Monday, May 28, 2007
How I Came to Write Lightning and Ashes
I started working on the poems for Lightning and Ashes after my father died in 1997.
Before he died, I thought I was finished with writing about him and my mom. I had started writing about them in 1979, and I felt I had written about all the poems I thought I was going to write about them and their experiences in the Nazi slave labor camps. I had written about how he and my mother were taken separately from their homes in Poland, about what their experiences in Germany were like, and about what life was like when my parents and my sister and I came to America. I felt I had said all I had to say about that part of my parents' life and what it meant to me.
After he died, I gathered all of these poems together and started thinking about publishing them in a chapbook, Language of Mules.
When a friend saw the chapbook, he said, "Now, you're done with the past, you can work on something else." Well, he really didn't say that. He said, "Now that you've published this, you must be all holocausted out. You can write about something else."
All holocausted out?
If he had heard this, my dad would have shrugged and said, what a world, what a world.
But I wasn't done writing about my parents. It didn't work out like that.
After my dad died, my mom started talking about her experiences in the war. She had never done that before except in the most general terms. I remember her saying how hard the war was. When I was a kid and would ask her about the war, she would say, "If they beat you, you run. If they give you bread, you eat it." And then she'd wave me away, tell me to do something, leave her alone. I wrote about this in my poem "Here's What My Mother Won't Talk About."
However, after my father's death, she wanted to talk about her experiences. It's as if when my dad was alive, it was his responsibility to talk about the war, and he would--at every opportunity, obsessively and deeply. He was like the man who wakes up from a terrible dream and can't stop talking about it because he needs to convince himself that the dream is over. He would talk and talk, and my mother would leave the room or tell him to shut up and get to work on some chore he started and hadn't finished. It was like that. And then my dad died, and there was nobody to tell the stories about the war.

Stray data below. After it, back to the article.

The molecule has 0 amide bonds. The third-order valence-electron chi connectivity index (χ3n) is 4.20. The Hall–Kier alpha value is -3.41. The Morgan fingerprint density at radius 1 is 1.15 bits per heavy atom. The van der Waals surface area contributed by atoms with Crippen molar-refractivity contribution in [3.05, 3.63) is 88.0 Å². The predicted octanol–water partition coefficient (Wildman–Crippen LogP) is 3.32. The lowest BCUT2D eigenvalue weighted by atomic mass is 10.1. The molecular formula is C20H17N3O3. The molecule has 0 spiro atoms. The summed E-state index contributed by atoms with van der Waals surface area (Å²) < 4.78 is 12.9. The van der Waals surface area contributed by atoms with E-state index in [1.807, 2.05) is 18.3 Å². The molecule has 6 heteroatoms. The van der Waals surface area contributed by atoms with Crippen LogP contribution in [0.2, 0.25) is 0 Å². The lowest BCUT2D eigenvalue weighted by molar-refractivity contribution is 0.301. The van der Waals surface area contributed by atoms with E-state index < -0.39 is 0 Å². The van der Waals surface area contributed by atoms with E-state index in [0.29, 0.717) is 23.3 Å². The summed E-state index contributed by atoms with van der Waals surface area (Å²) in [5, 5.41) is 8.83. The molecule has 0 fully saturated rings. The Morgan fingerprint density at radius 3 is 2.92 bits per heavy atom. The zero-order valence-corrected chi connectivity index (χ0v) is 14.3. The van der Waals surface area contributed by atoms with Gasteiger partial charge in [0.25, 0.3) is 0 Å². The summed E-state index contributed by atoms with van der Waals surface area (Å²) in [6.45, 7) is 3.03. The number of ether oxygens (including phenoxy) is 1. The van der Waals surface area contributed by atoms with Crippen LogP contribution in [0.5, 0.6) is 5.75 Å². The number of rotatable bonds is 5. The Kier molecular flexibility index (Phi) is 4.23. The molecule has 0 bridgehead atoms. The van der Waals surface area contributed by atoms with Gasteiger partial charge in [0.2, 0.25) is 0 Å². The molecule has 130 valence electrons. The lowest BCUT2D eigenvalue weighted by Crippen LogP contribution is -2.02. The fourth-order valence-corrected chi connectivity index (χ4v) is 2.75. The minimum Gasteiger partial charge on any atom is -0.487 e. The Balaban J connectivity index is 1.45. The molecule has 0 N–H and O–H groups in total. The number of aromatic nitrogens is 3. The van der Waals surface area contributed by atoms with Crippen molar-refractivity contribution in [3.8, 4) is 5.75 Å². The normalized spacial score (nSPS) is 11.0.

And that's when my mother started talking to me. I remember it was the autumn after my dad died and I was visiting her in Sun City, Arizona. We were sitting around in the evening after dinner, watching TV, Schindler's List, and we got to the end of the film, and I asked her what it was like after the war in the slave labor camps. She started talking. She told me stories that night and the next night and the night after that. These were the stories that I used in my poem "My Mother Talks about the Slave Labor Camps." It was one of the last poems I wrote for Language of Mules.
After that, we would talk a lot about the war and her life before it. When I would visit her, I would have my yellow legal pad ready, to write down what she would say. Sometimes, when I didn't have it out, she would ask, "Where's you yellow paper?" And I would to take it out, and she would sit there and wait for me to ask her a question, and I would ask her things like what was the ocean like when we came over, or how did your father die, or what made you happy when you were a little girl? She would start talking then, and I would write.
The stories she told became a lot of the poems that I put in Lightning and Ashes.
Some of them came from her, and some of them came from my dad. In his last great illness, the one that he never recovered from, he didn't talk much, mainly what I heard from him were short cries for help or for his mother or my mother. He was in a lot of pain. Sometimes, he would lift himself out of his death bed and try to pull the IVs and the wires out. And sometimes, he tried to throw himself on the floor so he could escape the bed, crawl away. What I saw there was a man struggling to live, and struggling to live the way he felt he had to live. His dying taught me a lot about his living and what he must have been like when he was working and living in the camps. A lot of this went into the poems in Lightning and Ashes. What also went into the poems were the stories he told me in the years before his dying.
When I was a child, he would tell me about his life in the camps, the work he did, the way the Germans treated him, the friends he had and lost, the things he saw, the pain and joy and hunger he felt. Some of these things got into Language of Mules, but some of them I didn't remember until later, until after his death, and after my mother's death.
After my mother died and we came back from her funeral in Chicago, I spent a lot of time alone. My daughter was off teaching in Virginia, my wife was at work. I would sit upstairs in my study and think and write. These thoughts and writings became the poems in Lightning and Ashes, a book with as much of my mother and father's pain and anger and hunger and longing and dreams as I could remember.
When I finished the writing, I wanted to call the book Worthless because of something my mother would ask over and over about her life, "What was it worth?" But I couldn't bring myself to call it that.